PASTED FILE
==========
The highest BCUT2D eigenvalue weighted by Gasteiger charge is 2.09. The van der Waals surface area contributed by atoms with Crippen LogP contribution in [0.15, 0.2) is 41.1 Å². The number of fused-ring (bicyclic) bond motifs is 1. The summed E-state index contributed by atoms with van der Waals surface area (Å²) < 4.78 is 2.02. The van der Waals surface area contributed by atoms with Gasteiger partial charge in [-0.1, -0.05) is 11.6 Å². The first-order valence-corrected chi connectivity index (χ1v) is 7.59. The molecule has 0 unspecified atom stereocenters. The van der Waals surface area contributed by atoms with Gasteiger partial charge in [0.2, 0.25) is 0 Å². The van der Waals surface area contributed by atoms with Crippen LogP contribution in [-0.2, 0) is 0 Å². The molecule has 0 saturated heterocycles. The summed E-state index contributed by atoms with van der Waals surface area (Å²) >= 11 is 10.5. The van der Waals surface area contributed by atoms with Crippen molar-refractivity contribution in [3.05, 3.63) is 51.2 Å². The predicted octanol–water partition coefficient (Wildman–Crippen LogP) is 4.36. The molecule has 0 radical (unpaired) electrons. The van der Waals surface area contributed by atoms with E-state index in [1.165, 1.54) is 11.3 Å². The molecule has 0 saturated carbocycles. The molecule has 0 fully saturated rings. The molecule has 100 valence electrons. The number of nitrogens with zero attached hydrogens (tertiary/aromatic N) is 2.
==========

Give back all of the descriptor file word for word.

The highest BCUT2D eigenvalue weighted by Gasteiger charge is 2.09. The van der Waals surface area contributed by atoms with Crippen LogP contribution in [0.15, 0.2) is 41.1 Å². The number of fused-ring (bicyclic) bond motifs is 1. The summed E-state index contributed by atoms with van der Waals surface area (Å²) < 4.78 is 2.02. The van der Waals surface area contributed by atoms with Gasteiger partial charge in [-0.1, -0.05) is 11.6 Å². The first-order valence-corrected chi connectivity index (χ1v) is 7.59. The molecule has 0 unspecified atom stereocenters. The van der Waals surface area contributed by atoms with Gasteiger partial charge in [0.2, 0.25) is 0 Å². The van der Waals surface area contributed by atoms with Crippen LogP contribution in [-0.2, 0) is 0 Å². The molecule has 0 saturated heterocycles. The summed E-state index contributed by atoms with van der Waals surface area (Å²) >= 11 is 10.5. The van der Waals surface area contributed by atoms with Crippen molar-refractivity contribution in [3.05, 3.63) is 51.2 Å². The predicted octanol–water partition coefficient (Wildman–Crippen LogP) is 4.36. The molecule has 0 radical (unpaired) electrons. The van der Waals surface area contributed by atoms with E-state index in [1.165, 1.54) is 11.3 Å². The molecule has 0 saturated carbocycles. The molecule has 0 fully saturated rings. The molecule has 100 valence electrons. The number of nitrogens with zero attached hydrogens (tertiary/aromatic N) is 2.